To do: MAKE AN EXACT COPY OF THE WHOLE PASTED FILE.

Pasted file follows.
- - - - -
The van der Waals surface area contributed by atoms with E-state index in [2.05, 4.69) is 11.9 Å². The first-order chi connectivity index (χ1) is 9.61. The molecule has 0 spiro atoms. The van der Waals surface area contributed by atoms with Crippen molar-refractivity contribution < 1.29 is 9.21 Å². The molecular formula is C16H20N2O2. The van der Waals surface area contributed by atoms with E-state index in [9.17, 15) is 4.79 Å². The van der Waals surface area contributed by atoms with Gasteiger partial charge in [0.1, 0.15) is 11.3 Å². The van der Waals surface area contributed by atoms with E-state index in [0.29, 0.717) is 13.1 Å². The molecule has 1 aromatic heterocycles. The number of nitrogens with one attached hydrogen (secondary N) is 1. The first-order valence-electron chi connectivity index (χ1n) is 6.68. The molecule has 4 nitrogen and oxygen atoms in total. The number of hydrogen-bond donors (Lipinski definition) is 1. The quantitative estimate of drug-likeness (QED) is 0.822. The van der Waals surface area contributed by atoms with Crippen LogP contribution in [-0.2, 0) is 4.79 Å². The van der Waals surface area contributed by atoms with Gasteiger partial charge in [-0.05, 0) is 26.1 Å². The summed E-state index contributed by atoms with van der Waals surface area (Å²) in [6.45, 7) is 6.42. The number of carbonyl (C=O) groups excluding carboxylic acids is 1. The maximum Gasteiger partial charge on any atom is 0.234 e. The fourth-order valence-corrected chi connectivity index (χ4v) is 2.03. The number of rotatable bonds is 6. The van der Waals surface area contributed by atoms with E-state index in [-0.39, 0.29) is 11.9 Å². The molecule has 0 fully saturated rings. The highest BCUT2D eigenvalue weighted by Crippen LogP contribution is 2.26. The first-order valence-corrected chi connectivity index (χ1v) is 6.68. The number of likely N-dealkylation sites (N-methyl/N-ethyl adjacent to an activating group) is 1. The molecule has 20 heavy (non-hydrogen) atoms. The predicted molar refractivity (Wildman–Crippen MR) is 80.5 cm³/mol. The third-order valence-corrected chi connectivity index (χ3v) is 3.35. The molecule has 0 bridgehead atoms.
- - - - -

The van der Waals surface area contributed by atoms with E-state index in [2.05, 4.69) is 11.9 Å². The first-order chi connectivity index (χ1) is 9.61. The molecule has 0 spiro atoms. The van der Waals surface area contributed by atoms with Crippen molar-refractivity contribution < 1.29 is 9.21 Å². The molecular formula is C16H20N2O2. The van der Waals surface area contributed by atoms with E-state index in [9.17, 15) is 4.79 Å². The van der Waals surface area contributed by atoms with Gasteiger partial charge in [0.1, 0.15) is 11.3 Å². The van der Waals surface area contributed by atoms with E-state index in [0.29, 0.717) is 13.1 Å². The molecule has 1 aromatic heterocycles. The number of nitrogens with one attached hydrogen (secondary N) is 1. The first-order valence-electron chi connectivity index (χ1n) is 6.68. The molecule has 4 nitrogen and oxygen atoms in total. The number of hydrogen-bond donors (Lipinski definition) is 1. The quantitative estimate of drug-likeness (QED) is 0.822. The van der Waals surface area contributed by atoms with Crippen LogP contribution in [-0.2, 0) is 4.79 Å². The van der Waals surface area contributed by atoms with Gasteiger partial charge in [-0.05, 0) is 26.1 Å². The summed E-state index contributed by atoms with van der Waals surface area (Å²) in [6.45, 7) is 6.42. The number of carbonyl (C=O) groups excluding carboxylic acids is 1. The maximum Gasteiger partial charge on any atom is 0.234 e. The fourth-order valence-corrected chi connectivity index (χ4v) is 2.03. The number of rotatable bonds is 6. The van der Waals surface area contributed by atoms with E-state index in [-0.39, 0.29) is 11.9 Å². The molecule has 0 fully saturated rings. The highest BCUT2D eigenvalue weighted by Crippen LogP contribution is 2.26. The first-order valence-corrected chi connectivity index (χ1v) is 6.68. The number of likely N-dealkylation sites (N-methyl/N-ethyl adjacent to an activating group) is 1. The molecule has 20 heavy (non-hydrogen) atoms. The predicted molar refractivity (Wildman–Crippen MR) is 80.5 cm³/mol. The third-order valence-corrected chi connectivity index (χ3v) is 3.35. The molecule has 0 bridgehead atoms.